A New Look at Israel Education: Mapping the Field and Charting the Future
by Anne Lanski
Yesterday, in partnership with the Schusterman Family Foundation, the Jim Joseph Foundation, the Marcus Foundation and the AVI CHAI Foundation, the iCenter hosted iThink: A New Look at Israel Education. For a full day, more than 80 organizational leaders, Jewish and Israel educators, funder representatives and scholars reflected on the emergence of the field of Israel Education and envisioned what the future could look like.
The basis for this conversation was Mapping the Field, a new report commissioned by the iCenter that documents the growth of the field of pre-collegiate Israel Education over the last 10 years and offers recommendations and goals for building on our progress.
Mapping the Field follows a report commissioned by the Gilo Foundation 10 years ago, which found that Israel Education did not exist as a field. It lacked a common language, a central address, capacity-building organizations, standards and practices of professional development, funding champions and many of the other markers of a strong field.
A decade later, we have made real progress in many of these areas. The Aleph-Bet of Israel Education provides a powerful language for Israel educators. Masters degree concentrations and certification programs have been established. Foundations like the ones that sponsored iThink have committed significant resources to developing the field. And the iCenter exists as a North American agency.
Still, a great deal more work remains to be done. Mapping the Field presented four major areas of recommendations, including: promulgating standards of practice for the field; increasing the availability of and access to high-quality, developmentally appropriate resources; investing in intensifiers – strategic interventions with a multiplying effect – that can be deployed across settings; and encouraging experimentation, risk-taking and expanded offerings by practitioners and organizations in the field. (The full report is available here.)
The conversations at iThink were fueled by excitement and creativity about how the future could unfold.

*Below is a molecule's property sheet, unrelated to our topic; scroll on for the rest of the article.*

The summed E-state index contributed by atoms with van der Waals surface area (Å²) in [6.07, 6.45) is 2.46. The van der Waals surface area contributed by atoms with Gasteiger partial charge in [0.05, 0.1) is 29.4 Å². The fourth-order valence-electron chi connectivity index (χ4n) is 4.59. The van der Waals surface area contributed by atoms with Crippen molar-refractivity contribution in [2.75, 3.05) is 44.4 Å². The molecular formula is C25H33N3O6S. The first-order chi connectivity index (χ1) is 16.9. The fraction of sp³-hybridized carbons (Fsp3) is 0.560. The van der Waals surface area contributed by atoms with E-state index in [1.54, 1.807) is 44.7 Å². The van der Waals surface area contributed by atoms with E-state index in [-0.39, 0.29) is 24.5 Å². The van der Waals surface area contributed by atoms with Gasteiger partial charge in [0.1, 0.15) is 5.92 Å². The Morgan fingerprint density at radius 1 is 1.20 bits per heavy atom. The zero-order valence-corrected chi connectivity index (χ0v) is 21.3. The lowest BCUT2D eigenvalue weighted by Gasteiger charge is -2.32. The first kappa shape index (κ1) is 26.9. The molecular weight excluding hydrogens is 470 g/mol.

- Could we double the number of teens traveling to Israel in the next few years?
- Could mifgash become a normative part of the lives of Israeli and North American Jewish youth?
- Could we develop a cadre of 1,000 skilled, certified and employed Israel educators?
- Could we significantly increase the number of North American Jewish high school students graduating with proficiency in Modern Hebrew?
- Could we develop content-rich approaches to learner-centered education that nurture strong, resilient Jewish identities?
- Could organizations from various sectors – camps, supplementary schools, day schools, youth groups and beyond – collaborate on new initiatives?
This was a unique moment. Rarely, if ever, has such a wide range of committed and influential people gathered to dream and plan for the future of Israel Education. And iThink marks one of the only times that a communal conversation about Israel Education emerged out of a North American organization. Partnerships will be formed, collaborations will be developed and the field will be advanced.
Now is a moment of great promise for Israel Education. The relationship between Israeli and North American Jews has evolved to one of mutuality, as we both realize how much we have to learn from and with one another. Hundreds of thousands of Jewish young adults, both Israeli and North American, have participated in mifgashim through Birthright Israel. And, as our report demonstrates, Israel Education has begun to establish itself as a field, with a language, professional training programs and capacity-building organizations.
It is also a moment of great urgency. Now is a time to act, to capitalize on the gains we have made over the last decade. It is a time to grow Israel educators and the field of Israel Education. If the energy, excitement, vision and relationships we saw at iThink are any indication, the next 10 years will be ones of even greater growth and transformation.
Anne Lanski is Executive Director of the iCenter, a national organization working to advance high-quality, meaningful and innovative Israel education by serving as the national hub and catalyst for building, shaping and supporting the field.